Preventing Cycling Injuries: Top Five Tips for Cyclists

Cycling can be a wonderful form of exercise for people of all ages and skill levels. The low impact nature of cycling has many health benefits. However, it can be dangerous to assume that cyclists are immune to sustaining injuries.

Cycling engages many parts of the body. Literally, from your head to your toes, your entire body is susceptible to injury if you are taking your bike out on the road. So how can you avoid some of the most common types of cycling injuries? Prevention starts before you even put your feet on the pedals.

Tips for preventing cycling injuries:

  • Select the proper bike. Do you need a road bike, cyclocross bike, mountain bike or hybrid bike? These are just a few of the common types of bikes out there. The best way to match a bike to your specific needs is to research and talk with a professional. This might involve going to a cycling store to get fitted for the best bike for your body type and skill level.
  • Get proper protective gear. Just as important as the bike itself is the gear that you will need to wear on your body. While you never anticipate wrecking your bike when you head out for a ride, it is a very common and potentially disastrous situation. Sustaining a head injury from a fall is one of the most dangerous bike injuries. For this reason, a helmet is one of the most important pieces of gear you can wear. Be sure that the helmet fits securely to your head.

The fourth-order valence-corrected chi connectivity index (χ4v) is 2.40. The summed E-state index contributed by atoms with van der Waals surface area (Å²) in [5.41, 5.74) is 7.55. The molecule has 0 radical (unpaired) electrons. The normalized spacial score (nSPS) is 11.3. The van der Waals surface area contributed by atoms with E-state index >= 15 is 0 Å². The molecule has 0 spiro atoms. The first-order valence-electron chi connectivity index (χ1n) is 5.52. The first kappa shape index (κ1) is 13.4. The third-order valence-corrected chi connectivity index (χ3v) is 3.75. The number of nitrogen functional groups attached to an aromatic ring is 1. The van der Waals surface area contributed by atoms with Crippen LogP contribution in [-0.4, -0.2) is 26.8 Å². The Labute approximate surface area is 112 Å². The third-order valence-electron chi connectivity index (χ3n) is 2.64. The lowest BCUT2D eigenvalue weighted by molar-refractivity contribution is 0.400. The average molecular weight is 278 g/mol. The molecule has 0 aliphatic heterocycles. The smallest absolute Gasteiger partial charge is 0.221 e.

• Stay hydrated. While dehydration itself is not an injury, it can lead to fatigue and poor form. If your body is unable to maintain proper form during a ride, it is possible that you will react more slowly to your surroundings. Staying hydrated during a ride helps to ensure your body is working efficiently throughout your workout.
  • Know your limits. Whether you are new to cycling or a seasoned veteran, it is important to know your body and how hard it can go. Be sure to stretch appropriately before hitting the road and after you are done.
  • Avoid common overuse injuries. Overuse injuries are some of the most common issues facing cyclists. The repetitive motion of your legs pushing and pulling during a ride, can lead to a variety of injuries if you don’t listen to your body. Muscle cramps, achilles tendonitis and chondromalacia are common injuries associated with overuse. If you start to feel sore or tightness in your legs, knees or ankles, make sure to rest your body. Do not push yourself into worsening what might be a very minor issue.

Cycling can be a wonderful form of exercise if you take the appropriate precautions. If you do find yourself suffering from a biking injury, don’t put off getting and assessment. Making an appointment with an orthopaedic surgeon to get an accurate diagnosis can help you to get back on the road soon. Whether you simply need rest to recover or require surgery, an orthopaedic surgeon can help you determine the best course of treatment to get you back to your exercise routine.

Shoulder Pain: When to See an Orthopaedic Surgeon

Shoulder pain can be a debilitating issue that interferes with the simplest of daily activities. If you suffer from shoulder pain, you know how much it can impact your fitness routine, ability to work and even to get dressed in the mornings. Shoulder pain can be a chronic issue, lasting for several months or even years. It can also be an acute issue, brought on by a trauma or injury. Whatever the cause or duration of your shoulder pain, getting the appropriate treatment to address the source is key to getting back to your normal life.

There can be many types of shoulder pain associated with the joint comprised of your humerus, clavicle and scapula. The following are the primary sources of pain in the shoulder joint:

  • A fracture in one of the three bones; the humerus, clavicle or scapula; can result from a high impact sports injury. It can also result from taking a fall from a significant height or from a car accident.